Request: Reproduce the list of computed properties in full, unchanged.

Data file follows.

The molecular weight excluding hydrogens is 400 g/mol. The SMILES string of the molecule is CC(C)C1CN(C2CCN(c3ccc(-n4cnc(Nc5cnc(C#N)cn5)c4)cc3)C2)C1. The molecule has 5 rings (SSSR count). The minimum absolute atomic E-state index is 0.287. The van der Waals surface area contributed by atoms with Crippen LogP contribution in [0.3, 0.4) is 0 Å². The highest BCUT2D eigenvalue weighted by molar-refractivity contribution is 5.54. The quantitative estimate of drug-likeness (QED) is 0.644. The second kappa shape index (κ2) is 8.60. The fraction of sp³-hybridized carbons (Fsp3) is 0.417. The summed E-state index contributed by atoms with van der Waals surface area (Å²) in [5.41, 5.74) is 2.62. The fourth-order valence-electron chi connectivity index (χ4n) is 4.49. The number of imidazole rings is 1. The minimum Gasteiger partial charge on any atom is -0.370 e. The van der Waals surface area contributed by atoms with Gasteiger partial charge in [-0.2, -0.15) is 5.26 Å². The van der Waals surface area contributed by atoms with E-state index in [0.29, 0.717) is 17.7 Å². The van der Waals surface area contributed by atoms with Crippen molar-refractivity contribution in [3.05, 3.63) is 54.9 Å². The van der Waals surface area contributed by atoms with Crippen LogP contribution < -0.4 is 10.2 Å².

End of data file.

The molecular weight excluding hydrogens is 400 g/mol. The SMILES string of the molecule is CC(C)C1CN(C2CCN(c3ccc(-n4cnc(Nc5cnc(C#N)cn5)c4)cc3)C2)C1. The molecule has 5 rings (SSSR count). The minimum absolute atomic E-state index is 0.287. The van der Waals surface area contributed by atoms with Crippen LogP contribution in [0.3, 0.4) is 0 Å². The highest BCUT2D eigenvalue weighted by molar-refractivity contribution is 5.54. The quantitative estimate of drug-likeness (QED) is 0.644. The second kappa shape index (κ2) is 8.60. The fraction of sp³-hybridized carbons (Fsp3) is 0.417. The summed E-state index contributed by atoms with van der Waals surface area (Å²) in [5.41, 5.74) is 2.62. The fourth-order valence-electron chi connectivity index (χ4n) is 4.49. The number of imidazole rings is 1. The minimum Gasteiger partial charge on any atom is -0.370 e. The van der Waals surface area contributed by atoms with Gasteiger partial charge in [-0.2, -0.15) is 5.26 Å². The van der Waals surface area contributed by atoms with E-state index in [0.29, 0.717) is 17.7 Å². The van der Waals surface area contributed by atoms with Crippen molar-refractivity contribution in [3.05, 3.63) is 54.9 Å². The van der Waals surface area contributed by atoms with Crippen LogP contribution < -0.4 is 10.2 Å².